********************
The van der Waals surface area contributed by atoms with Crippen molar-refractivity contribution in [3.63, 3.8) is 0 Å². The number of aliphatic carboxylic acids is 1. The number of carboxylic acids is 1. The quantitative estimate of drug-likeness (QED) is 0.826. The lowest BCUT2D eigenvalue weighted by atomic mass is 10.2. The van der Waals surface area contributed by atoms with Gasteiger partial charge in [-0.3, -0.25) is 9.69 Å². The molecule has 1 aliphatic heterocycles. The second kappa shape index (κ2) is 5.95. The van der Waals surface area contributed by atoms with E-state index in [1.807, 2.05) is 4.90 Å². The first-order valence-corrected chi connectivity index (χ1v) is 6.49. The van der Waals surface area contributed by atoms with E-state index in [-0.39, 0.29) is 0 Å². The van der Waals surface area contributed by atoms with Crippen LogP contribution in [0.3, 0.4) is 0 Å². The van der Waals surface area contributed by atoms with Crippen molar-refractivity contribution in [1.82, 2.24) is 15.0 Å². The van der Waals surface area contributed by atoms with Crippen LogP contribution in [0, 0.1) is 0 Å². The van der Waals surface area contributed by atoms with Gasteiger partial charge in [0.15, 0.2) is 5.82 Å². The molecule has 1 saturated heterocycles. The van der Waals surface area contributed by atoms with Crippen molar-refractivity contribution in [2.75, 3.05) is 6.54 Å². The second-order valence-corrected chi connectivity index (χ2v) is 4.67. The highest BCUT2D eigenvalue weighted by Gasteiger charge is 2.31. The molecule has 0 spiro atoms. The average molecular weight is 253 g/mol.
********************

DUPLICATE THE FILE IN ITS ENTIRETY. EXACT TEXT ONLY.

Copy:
The van der Waals surface area contributed by atoms with Crippen molar-refractivity contribution in [3.63, 3.8) is 0 Å². The number of aliphatic carboxylic acids is 1. The number of carboxylic acids is 1. The quantitative estimate of drug-likeness (QED) is 0.826. The lowest BCUT2D eigenvalue weighted by atomic mass is 10.2. The van der Waals surface area contributed by atoms with Gasteiger partial charge in [-0.3, -0.25) is 9.69 Å². The molecule has 1 aliphatic heterocycles. The second kappa shape index (κ2) is 5.95. The van der Waals surface area contributed by atoms with E-state index in [1.807, 2.05) is 4.90 Å². The first-order valence-corrected chi connectivity index (χ1v) is 6.49. The van der Waals surface area contributed by atoms with E-state index in [-0.39, 0.29) is 0 Å². The van der Waals surface area contributed by atoms with Crippen LogP contribution in [0.3, 0.4) is 0 Å². The van der Waals surface area contributed by atoms with Crippen molar-refractivity contribution in [1.82, 2.24) is 15.0 Å². The van der Waals surface area contributed by atoms with Crippen LogP contribution in [0, 0.1) is 0 Å². The van der Waals surface area contributed by atoms with Gasteiger partial charge in [0.15, 0.2) is 5.82 Å². The molecule has 1 saturated heterocycles. The van der Waals surface area contributed by atoms with Crippen molar-refractivity contribution in [2.75, 3.05) is 6.54 Å². The second-order valence-corrected chi connectivity index (χ2v) is 4.67. The highest BCUT2D eigenvalue weighted by Gasteiger charge is 2.31. The molecule has 0 spiro atoms. The average molecular weight is 253 g/mol.